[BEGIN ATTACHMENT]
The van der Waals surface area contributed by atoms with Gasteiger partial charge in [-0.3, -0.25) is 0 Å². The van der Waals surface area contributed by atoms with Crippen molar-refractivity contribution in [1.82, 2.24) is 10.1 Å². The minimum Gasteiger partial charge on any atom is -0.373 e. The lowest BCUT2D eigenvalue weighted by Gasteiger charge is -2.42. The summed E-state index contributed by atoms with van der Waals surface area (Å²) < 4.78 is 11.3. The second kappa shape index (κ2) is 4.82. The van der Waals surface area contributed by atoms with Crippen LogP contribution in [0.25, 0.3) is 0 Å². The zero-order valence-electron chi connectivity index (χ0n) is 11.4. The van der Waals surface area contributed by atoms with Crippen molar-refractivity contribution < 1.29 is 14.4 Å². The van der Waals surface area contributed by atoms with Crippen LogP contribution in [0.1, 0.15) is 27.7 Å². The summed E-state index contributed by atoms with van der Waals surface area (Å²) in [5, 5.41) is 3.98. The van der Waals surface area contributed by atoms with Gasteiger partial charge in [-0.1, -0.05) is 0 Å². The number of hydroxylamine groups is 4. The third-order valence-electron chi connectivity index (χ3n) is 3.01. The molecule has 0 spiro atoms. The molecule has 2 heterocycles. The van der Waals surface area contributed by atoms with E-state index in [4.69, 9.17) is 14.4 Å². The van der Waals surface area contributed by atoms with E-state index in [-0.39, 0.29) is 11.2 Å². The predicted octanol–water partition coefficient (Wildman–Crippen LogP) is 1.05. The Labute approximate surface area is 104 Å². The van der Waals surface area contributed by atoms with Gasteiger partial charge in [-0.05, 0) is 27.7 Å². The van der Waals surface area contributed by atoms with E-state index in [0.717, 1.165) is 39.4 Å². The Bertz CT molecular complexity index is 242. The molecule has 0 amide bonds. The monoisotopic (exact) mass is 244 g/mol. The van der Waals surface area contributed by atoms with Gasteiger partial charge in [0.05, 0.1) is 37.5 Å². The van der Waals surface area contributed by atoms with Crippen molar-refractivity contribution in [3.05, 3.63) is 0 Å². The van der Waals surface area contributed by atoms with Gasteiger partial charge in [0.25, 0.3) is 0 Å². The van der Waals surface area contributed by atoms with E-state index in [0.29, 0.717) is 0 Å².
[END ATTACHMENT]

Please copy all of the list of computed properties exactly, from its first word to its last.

The van der Waals surface area contributed by atoms with Gasteiger partial charge in [-0.3, -0.25) is 0 Å². The van der Waals surface area contributed by atoms with Crippen molar-refractivity contribution in [1.82, 2.24) is 10.1 Å². The minimum Gasteiger partial charge on any atom is -0.373 e. The lowest BCUT2D eigenvalue weighted by Gasteiger charge is -2.42. The summed E-state index contributed by atoms with van der Waals surface area (Å²) < 4.78 is 11.3. The second kappa shape index (κ2) is 4.82. The van der Waals surface area contributed by atoms with Crippen LogP contribution in [0.25, 0.3) is 0 Å². The zero-order valence-electron chi connectivity index (χ0n) is 11.4. The van der Waals surface area contributed by atoms with Crippen molar-refractivity contribution < 1.29 is 14.4 Å². The van der Waals surface area contributed by atoms with Crippen LogP contribution in [0.1, 0.15) is 27.7 Å². The summed E-state index contributed by atoms with van der Waals surface area (Å²) in [5, 5.41) is 3.98. The van der Waals surface area contributed by atoms with Gasteiger partial charge in [-0.1, -0.05) is 0 Å². The number of hydroxylamine groups is 4. The third-order valence-electron chi connectivity index (χ3n) is 3.01. The molecule has 0 spiro atoms. The molecule has 2 heterocycles. The van der Waals surface area contributed by atoms with E-state index in [4.69, 9.17) is 14.4 Å². The van der Waals surface area contributed by atoms with E-state index in [-0.39, 0.29) is 11.2 Å². The predicted octanol–water partition coefficient (Wildman–Crippen LogP) is 1.05. The Labute approximate surface area is 104 Å². The van der Waals surface area contributed by atoms with Gasteiger partial charge in [-0.05, 0) is 27.7 Å². The van der Waals surface area contributed by atoms with E-state index in [0.717, 1.165) is 39.4 Å². The Bertz CT molecular complexity index is 242. The molecule has 0 amide bonds. The monoisotopic (exact) mass is 244 g/mol. The van der Waals surface area contributed by atoms with Gasteiger partial charge in [0.05, 0.1) is 37.5 Å². The van der Waals surface area contributed by atoms with Crippen molar-refractivity contribution in [3.05, 3.63) is 0 Å². The van der Waals surface area contributed by atoms with Gasteiger partial charge in [0.25, 0.3) is 0 Å². The van der Waals surface area contributed by atoms with E-state index in [0.29, 0.717) is 0 Å².